Friday, October 12, 2012

On September 3, 2006, I climbed a mountain.

Well, technically it was a volcano, and hardly the most intimidating one around, but hey. I climbed it. And I never would have done it without the push from my good friend Rebecca Nichols, who was my roommate at the time in Quito.

Not the pretty green hill. The cloudy peak in the distance.

So this week I got the news that Rebecca passed away. Which is just, shitty. She was one of those people who are scary smart and talented and ready to change the world. And she was La Alta, 1/3 of our trifecta of Rebeccas. And she was my Jewy friend who was always willing to have a fashionably late Seder with me. And she was super supportive of me in all my jam endeavors and career crises when I was lucky enough to have her as a neighbor in Oakland. And once we went to a Black Panther film festival. And... a lot of things.

And she made me summit this mountain with her.

I've posted all the other pictures I took in Ecuador for but some reason never got around to this set til now. Partly I think because it was a really overwhelming experience. Not so much spiritually, but, like, physically exhausting :) Here's the description I blogged at the time:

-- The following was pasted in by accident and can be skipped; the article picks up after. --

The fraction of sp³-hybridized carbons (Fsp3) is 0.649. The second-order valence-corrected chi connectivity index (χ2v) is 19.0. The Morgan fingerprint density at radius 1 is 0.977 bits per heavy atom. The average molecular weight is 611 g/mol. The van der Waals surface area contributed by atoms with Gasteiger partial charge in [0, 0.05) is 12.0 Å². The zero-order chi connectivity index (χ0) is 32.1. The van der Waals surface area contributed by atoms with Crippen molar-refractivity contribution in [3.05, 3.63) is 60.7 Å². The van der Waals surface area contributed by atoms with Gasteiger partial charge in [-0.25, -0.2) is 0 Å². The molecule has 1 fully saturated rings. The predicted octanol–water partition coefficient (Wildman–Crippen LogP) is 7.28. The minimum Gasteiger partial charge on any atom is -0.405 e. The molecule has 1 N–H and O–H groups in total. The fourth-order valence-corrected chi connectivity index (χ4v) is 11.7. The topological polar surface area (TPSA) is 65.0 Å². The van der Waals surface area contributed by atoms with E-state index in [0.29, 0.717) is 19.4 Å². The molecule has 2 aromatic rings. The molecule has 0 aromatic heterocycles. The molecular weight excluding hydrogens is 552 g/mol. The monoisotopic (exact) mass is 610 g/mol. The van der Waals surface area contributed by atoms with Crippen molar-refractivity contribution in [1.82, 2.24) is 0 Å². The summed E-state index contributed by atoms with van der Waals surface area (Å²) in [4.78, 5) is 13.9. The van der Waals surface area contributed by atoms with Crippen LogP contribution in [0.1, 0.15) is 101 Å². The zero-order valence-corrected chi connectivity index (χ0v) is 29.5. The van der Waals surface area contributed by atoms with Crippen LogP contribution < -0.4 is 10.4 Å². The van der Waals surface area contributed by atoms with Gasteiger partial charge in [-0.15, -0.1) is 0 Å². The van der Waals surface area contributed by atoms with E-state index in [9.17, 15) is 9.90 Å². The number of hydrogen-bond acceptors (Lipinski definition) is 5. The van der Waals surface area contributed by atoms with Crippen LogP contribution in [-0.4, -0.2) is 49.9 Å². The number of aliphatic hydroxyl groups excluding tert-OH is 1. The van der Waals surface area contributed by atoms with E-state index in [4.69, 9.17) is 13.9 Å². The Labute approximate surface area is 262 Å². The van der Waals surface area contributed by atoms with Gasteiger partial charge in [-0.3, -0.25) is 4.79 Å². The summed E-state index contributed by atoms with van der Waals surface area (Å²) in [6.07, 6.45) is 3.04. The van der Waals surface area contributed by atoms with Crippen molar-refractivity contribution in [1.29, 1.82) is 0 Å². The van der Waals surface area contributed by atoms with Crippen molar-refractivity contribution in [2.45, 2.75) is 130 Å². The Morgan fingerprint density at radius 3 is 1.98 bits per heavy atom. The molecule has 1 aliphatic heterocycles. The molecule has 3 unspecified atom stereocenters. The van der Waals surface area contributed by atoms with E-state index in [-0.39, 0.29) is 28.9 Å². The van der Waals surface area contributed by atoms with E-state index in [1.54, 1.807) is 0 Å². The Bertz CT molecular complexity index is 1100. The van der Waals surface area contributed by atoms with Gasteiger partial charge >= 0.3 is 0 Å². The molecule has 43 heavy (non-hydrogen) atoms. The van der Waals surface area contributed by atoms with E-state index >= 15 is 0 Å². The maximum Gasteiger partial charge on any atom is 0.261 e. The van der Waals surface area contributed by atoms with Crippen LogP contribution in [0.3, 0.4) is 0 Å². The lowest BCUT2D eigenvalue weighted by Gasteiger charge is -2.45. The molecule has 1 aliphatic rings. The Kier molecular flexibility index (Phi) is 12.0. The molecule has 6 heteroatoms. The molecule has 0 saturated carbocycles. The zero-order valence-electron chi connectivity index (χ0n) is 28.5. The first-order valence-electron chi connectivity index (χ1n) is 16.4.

Rebecca and I scaled Imbabura yesterday! She has a friend who is a tour guide and he is currently doing a whole series of andiƱismo - climbing the volcanos in ecuador from north to south. There were about 18 people, all ecuadorian except for us, and mostly women! At 4,630 m it's not much higher than pichincha, but there's no teleferico to get you to to the top, so its quite a climb. I have some beautiful pictures which i will get up eventually. The best part was scaling the rocks at the end, but coming down really SUCKED... it was 4 hours up, going up the whole time, and it still took 4 hours down! My knees basically gave out halfway down and so I was hobbling and falling over the rest of the way, since I couldn't really support myself. And I was definitely the dirtiest i've been in a really long time, or possibly ever.

Seriously, we kicked up so much dust that I had dirt coating my teeth and eyeballs and probably my lungs. And other places dirt shouldn't be.

But now that I've been separated from Ecuador for so long, and suddenly separated from this lady, looking at the pictures from that day does feel pretty damn spiritual. Not really sure what else to say, except. Thanks.